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Indeed, The Hateful Eight is a movie fixated upon lies and performance. After all, the title is promptly revealed to be a lie. The stage coach drive, Obie, represents a ninth warm body for the first half of the film. Even after Smithers dies, there is still a ninth cast member hiding in the basement. The script is full of characters who make claims of dubious veracity. It never confirms that Warren told the truth about the fate of Smithers’ son, or that Chris Mannix is really the Sheriff of Little Rock, or whether the other fifteen members of the Domergue gang exist.

The characters seem to present themselves as actors playing roles. There is a larger-than-life quality to characters like Oswaldo Mosley and Mexican Bob that paints them as caricatures. The haberdashery in which most of the action unfolds has been carefully and meticulous stage-managed. At one stage, Smithers is discussed as a prop in an elaborate charade, an object that grants legitimacy to the ruse. Towards the end of the film, the action jumps back to before our heroes arrive at the haberdashery. The other players hide just out of sight, hugging one another before stepping into their roles.

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There is a recurring fear in both The Revenant and The Hateful Eight that America is ultimately an illusory construct, that it is something that has never actually existed in the romanticised form popularised by the western. In The Revenant, even the villainous John Fitzgerald finds himself trapped by the capitalist system. Resentful of the opportunities denied to him by his family’s poverty, he dreams of making enough to escape this life. Instead, he finds himself constantly pushed back to where he began. All his scheming, plotting and murdering, ultimately accomplishes nothing.

The ending to The Hateful Eight is just as grim, with Warren and Mannix trapped together in the haberdashery. Both are seriously wounded. Almost everybody else is dead. In the film’s final moments, the pair decide to enact the hanging sentence against Daisy, a grotesque attempt to impose some semblance of the law and order mentioned by Mosley. With the red blood stains, the blue bed sheets and the stained white of Warren’s shirt, the framing evokes the American flag. Once business is concluded, Warren reads from his fake letter. It is a lie, but a comforting lie.


“Make America great again.”

That is the rallying call for Donald Trump’s presidential campaign, and a phrase that seems to resonate among his base. It is such an essential part of his political campaign that Hillary Clinton felt compelled to respond to it by assuring voters that “America never stopped being great.” Both of these are predicated upon a form of nostalgia, an appeal to the “good old days.” The only major point of disagreement seems to be what happened to those “good old days.” Trump and his voters seem to believe they have gone. Hillary insists that they remain.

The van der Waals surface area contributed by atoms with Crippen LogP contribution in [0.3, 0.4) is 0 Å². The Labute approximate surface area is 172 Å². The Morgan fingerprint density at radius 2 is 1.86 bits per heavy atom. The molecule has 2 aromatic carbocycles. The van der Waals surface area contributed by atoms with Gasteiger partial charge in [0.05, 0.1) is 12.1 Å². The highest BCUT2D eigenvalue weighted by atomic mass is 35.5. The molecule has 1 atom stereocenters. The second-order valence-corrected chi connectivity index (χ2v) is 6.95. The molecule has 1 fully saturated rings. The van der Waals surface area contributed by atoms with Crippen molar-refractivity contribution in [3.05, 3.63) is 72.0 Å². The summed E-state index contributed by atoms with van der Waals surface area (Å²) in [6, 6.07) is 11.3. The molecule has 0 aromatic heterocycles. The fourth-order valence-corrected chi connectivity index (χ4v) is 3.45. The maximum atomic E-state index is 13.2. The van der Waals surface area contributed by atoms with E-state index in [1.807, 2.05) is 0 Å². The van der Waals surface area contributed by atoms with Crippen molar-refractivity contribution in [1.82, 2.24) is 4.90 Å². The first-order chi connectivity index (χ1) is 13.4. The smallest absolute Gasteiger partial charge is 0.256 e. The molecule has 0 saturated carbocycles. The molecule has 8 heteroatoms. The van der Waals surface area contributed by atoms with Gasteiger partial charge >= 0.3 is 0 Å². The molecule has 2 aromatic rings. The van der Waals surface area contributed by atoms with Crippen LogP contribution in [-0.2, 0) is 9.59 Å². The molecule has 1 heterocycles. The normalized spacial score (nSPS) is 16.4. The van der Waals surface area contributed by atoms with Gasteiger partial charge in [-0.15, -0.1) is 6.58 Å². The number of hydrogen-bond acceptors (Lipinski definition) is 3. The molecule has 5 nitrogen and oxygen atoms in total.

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Nostalgia has always been a factor of mythology. While cautionary tales serve their purpose, the belief in a glorious past helps to solidify national identity and to instil a sense of purpose. It is a form of exceptionalism, one that argues that a people or a place have been chosen and are special. It speaks to the same innate sense of purpose as “Manifest Destiny”, the belief that the North American continent was always there just waiting to be “discovered” by the European settlers that would dispossess the indigenous population.

In many ways, America is great. It is a democratic superpower that was a decisive factor in both the First and Second World Wars. It has been a reasonably reliable ally of Europe during the twentieth century, in which the continent went through a number of social and political upheavals. The United States constitution is in many ways a fine document upon which to build a society, espousing belief in the doctrine of equality and self-determination. There is power in the idea of the American Dream, no matter how difficult it might be to accomplish.

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However, it is also a nation that struggles (as many nations do) with the darker moments in its history. There is a tendency to get so swept up in the romantic and idealised mythology of the past that the practical considerations fall by the wayside. When Trump advocates to “make America great again”, he appeals to an idealised vision of America that is very much rooted in the experiences of white heterosexual males who were raised with a frontier myth that they “built” this country with their bear hands.